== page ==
We have yet to see the young Cuban Roenis Elias or Chris Young making his comeback. But so far, so good.
Yes there will be rough waters during the 2014 cruise, every team has them. Time will answer all questions, but for now enjoy the smooth sailing.
The Mariners need a right handed bat and outfielder Cole Gillespie, 29, hit .391 in 23 at bats, driving in seven runs. He has major league experience having played with the D-backs, Cubs, and Giants. But despite his performance and despite providing a need he was sent to the Mariners triple AAA affiliate Tacoma. If he were a Seahawk he might make the team because the Seahawks about competing and winning the job.
Baseball is different. Gillespie was a non-roster invitee. If he made the team, somebody must be released from the 40 man roster. Of course they took into account his major league average of .225 in 169 at bats with 3 homers. As we all know spring training is an illusion. He may have gotten many hits off triple A pitchers. His .225 average is a more accurate measurement of what Seattle would get.
The Mariners plan to carry five outfielders. Dustin Ackley seems to have won the left field job; Abraham Almonte has been playing a lot of centerfield; and Michael Saunders and Corey Hart make four. That leaves the last spot between Logan Morrison, who can also play first and DH; left handed bat Endy Chavez, 36; and rookie Stefan Romero, another right handed bat. Romero has 9 hits, but his 2 doubles, 2 triples, and 2 homers indicate he has extra base power. Despite being a left handed bat Morrison has versatility to stay and Romero is on the 40 man roster, as is Morrison. That leaves Chavez as odd man out, at least by logic. As the Mariners have some good young players on the 40 man roster, they are unlikely to part with any to make room for a 36 year old veteran.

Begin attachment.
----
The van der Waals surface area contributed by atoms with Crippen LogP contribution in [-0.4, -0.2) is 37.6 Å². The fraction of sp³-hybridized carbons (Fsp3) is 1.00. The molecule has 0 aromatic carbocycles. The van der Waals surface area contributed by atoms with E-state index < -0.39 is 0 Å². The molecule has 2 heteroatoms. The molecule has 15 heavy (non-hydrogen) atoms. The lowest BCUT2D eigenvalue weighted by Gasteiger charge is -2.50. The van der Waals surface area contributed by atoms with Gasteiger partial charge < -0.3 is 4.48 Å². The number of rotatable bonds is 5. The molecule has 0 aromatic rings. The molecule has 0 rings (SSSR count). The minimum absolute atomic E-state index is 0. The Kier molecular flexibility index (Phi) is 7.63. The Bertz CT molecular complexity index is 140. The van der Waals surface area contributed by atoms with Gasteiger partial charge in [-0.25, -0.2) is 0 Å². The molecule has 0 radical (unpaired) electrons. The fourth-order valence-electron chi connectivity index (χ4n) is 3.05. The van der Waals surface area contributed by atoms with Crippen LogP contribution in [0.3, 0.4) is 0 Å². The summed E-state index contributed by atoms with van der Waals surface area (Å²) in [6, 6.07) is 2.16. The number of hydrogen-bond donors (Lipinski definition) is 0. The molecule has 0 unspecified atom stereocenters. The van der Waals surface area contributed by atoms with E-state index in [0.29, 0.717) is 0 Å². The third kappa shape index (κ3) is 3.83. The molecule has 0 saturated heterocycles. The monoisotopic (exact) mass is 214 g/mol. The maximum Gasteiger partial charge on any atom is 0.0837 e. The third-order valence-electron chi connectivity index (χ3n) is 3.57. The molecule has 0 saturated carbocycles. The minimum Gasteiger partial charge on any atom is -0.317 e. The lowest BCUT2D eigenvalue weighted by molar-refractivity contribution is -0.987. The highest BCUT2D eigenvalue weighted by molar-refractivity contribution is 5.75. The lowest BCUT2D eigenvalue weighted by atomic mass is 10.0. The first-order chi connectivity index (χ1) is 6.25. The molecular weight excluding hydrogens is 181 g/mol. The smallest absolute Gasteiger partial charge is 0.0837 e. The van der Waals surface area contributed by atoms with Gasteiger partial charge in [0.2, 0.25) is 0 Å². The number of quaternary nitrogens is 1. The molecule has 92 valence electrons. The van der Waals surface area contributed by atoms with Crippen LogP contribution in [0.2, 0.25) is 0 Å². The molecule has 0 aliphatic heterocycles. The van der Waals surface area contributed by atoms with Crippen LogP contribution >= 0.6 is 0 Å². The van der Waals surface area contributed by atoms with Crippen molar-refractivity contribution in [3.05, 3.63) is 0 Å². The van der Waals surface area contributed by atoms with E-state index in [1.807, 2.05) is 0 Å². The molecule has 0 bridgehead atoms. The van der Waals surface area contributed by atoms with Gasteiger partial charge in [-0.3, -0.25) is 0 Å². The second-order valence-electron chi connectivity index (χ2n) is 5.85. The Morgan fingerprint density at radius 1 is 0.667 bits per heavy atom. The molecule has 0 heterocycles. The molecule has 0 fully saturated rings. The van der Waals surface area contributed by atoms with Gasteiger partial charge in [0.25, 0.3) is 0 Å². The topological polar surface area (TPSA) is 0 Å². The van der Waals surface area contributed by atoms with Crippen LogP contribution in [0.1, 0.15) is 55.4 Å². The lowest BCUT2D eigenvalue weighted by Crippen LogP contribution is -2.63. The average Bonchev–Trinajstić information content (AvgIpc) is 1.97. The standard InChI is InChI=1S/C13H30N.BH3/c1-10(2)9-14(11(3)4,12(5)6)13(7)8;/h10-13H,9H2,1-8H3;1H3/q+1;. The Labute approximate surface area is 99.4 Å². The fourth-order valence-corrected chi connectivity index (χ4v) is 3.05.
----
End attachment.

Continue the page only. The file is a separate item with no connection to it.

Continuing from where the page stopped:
So baseball, as we see with the Mariners, is not about competition. It is more a numbers game, getting the right balance of left and right bats, left and right pitching, preserving the 40 man roster as much as possible. Of course if the Mariners keep Chavez and send down Romero, there will be much head scratching. But with the Mariners, who knows.
Lucky for Roenis Elias that he is a left handed pitcher because the Mariners need one in the rotation. Lucky for the Mariners that the 25-year old Cuban defector is having a great camp.
His 6-11 record at Double A Jackson in 2013 is deceptive. His ERA was 3.18 with 121 strikeouts in 130 innings. Wins and losses have a lot to do with run support and luck.
In his first 7 1/3 innings this spring, all in relief, his ERA was 1.23. He started today against the Angels, pitched 5 innings, 2 hits, 2 walks, 2 strikeouts, and 1 run. In all likelihood he will get more spring starts. If he continues, he will force the Mariners to give him a slot. One thing he needs to do is cut down on walks. In 12.1 innings he has 6 six walks and 4 strikeouts after Sundays start.